Don’t mind the title, LOL. I’m just venting about how useless Trip Advisor is for people trying to find the right guide for them. Just look and see which guides out there have poured their heart and souls into this sport by writing articles, doing TV shows, seminars, magazines, etc. There’s a huge difference between that and begging for reviews on a third party site…
Sorry! I know that’s not what you’re here for. You want to get to the goods, so here they are;
The inshore fishing is pretty good on days that you can catch a low tide. The past few days have been perfect with mid to late morning low tides. The Redfish and Black Drum have been very cooperative with the occasional swarm of Trout mixed in. The water should be cleaning up which should also make the Trout fishing a little bit more viable. Now that water temps are nearing 70, we are also starting to see a pleasant mix of trash fish. Ladyfish, bluefish, and pinfish are happy to obliterate your hard earned bait shrimp so it’s not a bad idea to bring some plastics just in case. I’ve also been seeing some Bonnethead Sharks cruising the banks. Flounder fishing is picking up but not red hot so don’t forget to set the hook if you think your hung on an oyster.
Nearshore fishing is fun right now while the Tripletail are doing their thing. As it usually goes, the pressure on the Tripletail has increased causing the fish to be more wary but once everyone gets their fix it should all settle down. There are still plenty of catchable fish out there but you have to sort through the ones that are in a funky mood to get to them. It only takes getting clobbered with a popping cork a time or two for a fish to earn his degree in staying away from floating ovals.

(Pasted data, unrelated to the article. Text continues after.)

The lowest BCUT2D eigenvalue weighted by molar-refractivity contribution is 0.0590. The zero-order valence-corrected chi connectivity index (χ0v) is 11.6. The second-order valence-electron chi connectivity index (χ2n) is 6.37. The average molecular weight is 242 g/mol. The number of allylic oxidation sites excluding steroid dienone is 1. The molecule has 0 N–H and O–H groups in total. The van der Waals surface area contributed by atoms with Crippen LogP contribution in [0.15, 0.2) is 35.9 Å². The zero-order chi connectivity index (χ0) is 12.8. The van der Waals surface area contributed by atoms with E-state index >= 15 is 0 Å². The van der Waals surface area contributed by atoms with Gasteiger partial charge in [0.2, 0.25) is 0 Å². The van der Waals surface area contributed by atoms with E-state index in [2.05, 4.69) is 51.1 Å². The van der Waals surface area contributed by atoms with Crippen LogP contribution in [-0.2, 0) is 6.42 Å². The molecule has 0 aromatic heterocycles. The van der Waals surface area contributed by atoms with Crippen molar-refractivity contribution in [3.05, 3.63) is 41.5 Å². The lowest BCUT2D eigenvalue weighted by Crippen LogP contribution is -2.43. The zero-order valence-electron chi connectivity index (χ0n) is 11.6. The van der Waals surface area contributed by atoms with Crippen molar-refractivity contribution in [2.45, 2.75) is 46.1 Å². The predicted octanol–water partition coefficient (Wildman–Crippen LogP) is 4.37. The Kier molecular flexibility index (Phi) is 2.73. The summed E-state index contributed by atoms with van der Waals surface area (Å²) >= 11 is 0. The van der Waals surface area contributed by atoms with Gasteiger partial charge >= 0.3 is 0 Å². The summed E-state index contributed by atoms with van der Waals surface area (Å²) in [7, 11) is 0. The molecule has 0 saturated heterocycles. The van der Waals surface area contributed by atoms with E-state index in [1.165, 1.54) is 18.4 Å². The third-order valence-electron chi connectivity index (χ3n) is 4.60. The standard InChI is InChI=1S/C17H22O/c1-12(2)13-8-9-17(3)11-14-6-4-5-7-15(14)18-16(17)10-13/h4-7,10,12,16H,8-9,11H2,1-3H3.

In other nearshore news the sharks have started to show up. I haven’t spent any time fishing for them personally but if you follow southgasurffishing on Instagram you’ll see that they’ve been catching some nice 6 foot Black Tips from the beach. There aren’t any shrimp boats out there fishing right now so the usual easy way of drifting behind the trawlers is off the menu. However, like I said in the last report, if you can handle getting your chum on you can draw all sorts of life up to your boat. You never know, you could end up with a school of Spanish Mackerel or even a curious Cobia coming up to see you. Be prepared for everything!
Speaking of Spanish Mackerel, they have been showing up at some of the nearshore reefs. Last year brought a bumper crop of mackerel and hopefully this year will do the same. There are small pogies on the beach right now so a steel leader with a small live bait might be just what the doctor ordered. Don’t forget to have that pitch rod ready for the man in the brown suit while you’re out there!
Speaking of the man in the brown suit… it should be Cobia time in the 70 to 90 foot range. I’ve heard of a couple of sightings but no catches so far. I plan on making a scouting trip early next week to see for myself and I fully expect to find the fish. I’ll be sure to report my findings.
May is nearly here! That means Cumberland Beach trout. I haven’t heard of anyone giving the beach a try yet but it won’t be long. If the west winds persist I might not be able to resist going down and giving it a look. This time of year sometimes you can get an early start and whack the fish around Lake Whitney and Stafford Shoals while everyone else is just waiting to hear the news.
That’s about it. Check out this YouTube report below and be sure to subscribe to the new channel. I’m going to do my best to get back on a consistent content schedule. Just let me know what you want to see in these posts and on the YouTube channel.
And don’t forget to leave us a review on Trip Advisor if you’ve been fishing with us recently. Apparently it’s become a war zone! And we really appreciate all of the support that so many of you have already given us over the years through reviews, referrals, and repeat business. The entire CGCF family depends on you and we’re honored to have you as friends and clients.
Capt. TJ Cheek